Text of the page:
Giving Birth

Deciding where to have your baby is an important decision for you and your partner and we believe that you should give birth in an environment where you feel safe, comfortable and relaxed.

You and your family are placed at the centre of care and involved in all decision-making regarding your labour and birth. You can give birth at home, or in a Western Isles maternity unit. You can discuss your options of place at birth at any time throughout your antenatal period.

What To Do When You Go Into Labour

You're unlikely to mistake the signs of labour when the time comes. If you are in any doubt, please contact the Maternity unit.

The main signs of labour starting are strong, regular contractions, and a 'show' when the plug of mucus sealing your cervix comes away. Other signs that you are going into labour can include your waters breaking, backache, vomiting or nausea, diarrhoea. Later in labour, you may experience an urge to go to the toilet caused by your baby's head pressing on your bowel.

You will find below some information about items listed below. This is also available in your handheld maternity record.
  • Contractions
  • Coping at the beginning of labour
  • The "show"
  • Waters breaking
  • The stages of labour
  • Assessement of progress
  • Coming to the Maternity Unit

Make sure you can be contacted at all times and that transport and childcare has been arranged (day or night). Here is a short checklist of things you may want to pack:

  • Changing clothes for you
  • Snacks and energy drink (for you and your birthing partners)
  • Camera, why not some music (don't forget your charger and some speakers/headphones)
  • Your mobile phone or change for the telephone
  • Car seat for your baby

Pain Relief During Labour

Labour can be painful and knowing about the types of pain relief available to you will help you make informed choices about what is right for you and your baby through labour and birth.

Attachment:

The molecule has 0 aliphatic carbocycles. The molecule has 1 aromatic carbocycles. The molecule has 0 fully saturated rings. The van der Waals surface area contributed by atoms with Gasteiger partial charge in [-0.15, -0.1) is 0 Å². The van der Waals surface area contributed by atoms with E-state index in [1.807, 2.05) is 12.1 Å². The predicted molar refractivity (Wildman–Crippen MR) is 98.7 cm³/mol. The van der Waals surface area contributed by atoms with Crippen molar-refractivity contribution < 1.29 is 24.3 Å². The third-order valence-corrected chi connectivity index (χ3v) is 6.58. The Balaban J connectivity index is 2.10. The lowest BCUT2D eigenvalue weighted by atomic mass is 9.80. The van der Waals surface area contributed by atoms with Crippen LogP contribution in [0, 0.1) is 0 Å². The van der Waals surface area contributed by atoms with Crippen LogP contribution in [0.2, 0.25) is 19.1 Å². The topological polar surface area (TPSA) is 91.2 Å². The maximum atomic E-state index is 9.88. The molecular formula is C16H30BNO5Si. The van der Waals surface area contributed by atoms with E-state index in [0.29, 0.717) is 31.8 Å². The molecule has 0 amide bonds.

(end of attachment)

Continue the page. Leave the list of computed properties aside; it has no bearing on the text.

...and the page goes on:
Write down your wishes with your birth preferences, but remember that you should keep an open mind. You may find that you want more pain relief than you had planned, or your midwife may suggest more effective pain relief to help the delivery. Different ways of relieving the pain are listed below:
  • Gas and air (entonox)
  • Injections of opiates such as diamorphine
  • TENS machine
  • Epidural anaesthesia– only available at certain times.

Contractions

When you have a contraction, your womb (uterus) gets tight and then relaxes. You may have had contractions throughout your pregnancy, particularly towards the end. During pregnancy, these painless tightenings are called Braxton Hicks contractions. When you are having regular, painful contractions that feel stronger and last more than 30 seconds, labour may have started. Your contractions will become longer, stronger and more frequent.

During a contraction, the muscles in your womb contract and the pain increases. If you put your hand on your abdomen, you can feel it getting harder. When the muscles relax, the pain fades and your hand will feel the hardness ease. The contractions are pushing your baby down and opening your cervix (entrance to the womb) ready for your baby to go through.

Your midwife will probably advise you to stay at home until your contractions are frequent. When you are having regular contractions it is best to call the maternity unit for more advice.

Coping at the Beginning of Labour

If you have attended Parentcraft classes, this is the time for you and your birthing partner to use all the good tips other couples and midwives have shared with you... Here is a little reminder of the main ones:

  • You can be up and moving about if you feel like it
  • You can drink fluids and may find isotonic drinks (sports drinks) help keep your energy levels up
  • You can also snack, although many women don't feel very hungry and some feel sick
  • As the contractions get stronger and more painful, you can try relaxation and breathing exercises – your birth partner can help by doing them with you
  • Your birth partner can rub your back as it may help relieve the pain

Waters Breaking

Most women's waters break during labour, but it can also happen before labour starts. Your unborn baby develops and grows inside a bag of fluid called the amniotic sac. When it's time for your baby to be born, the sac breaks and the amniotic fluid drains out through your vagina. This is your waters breaking.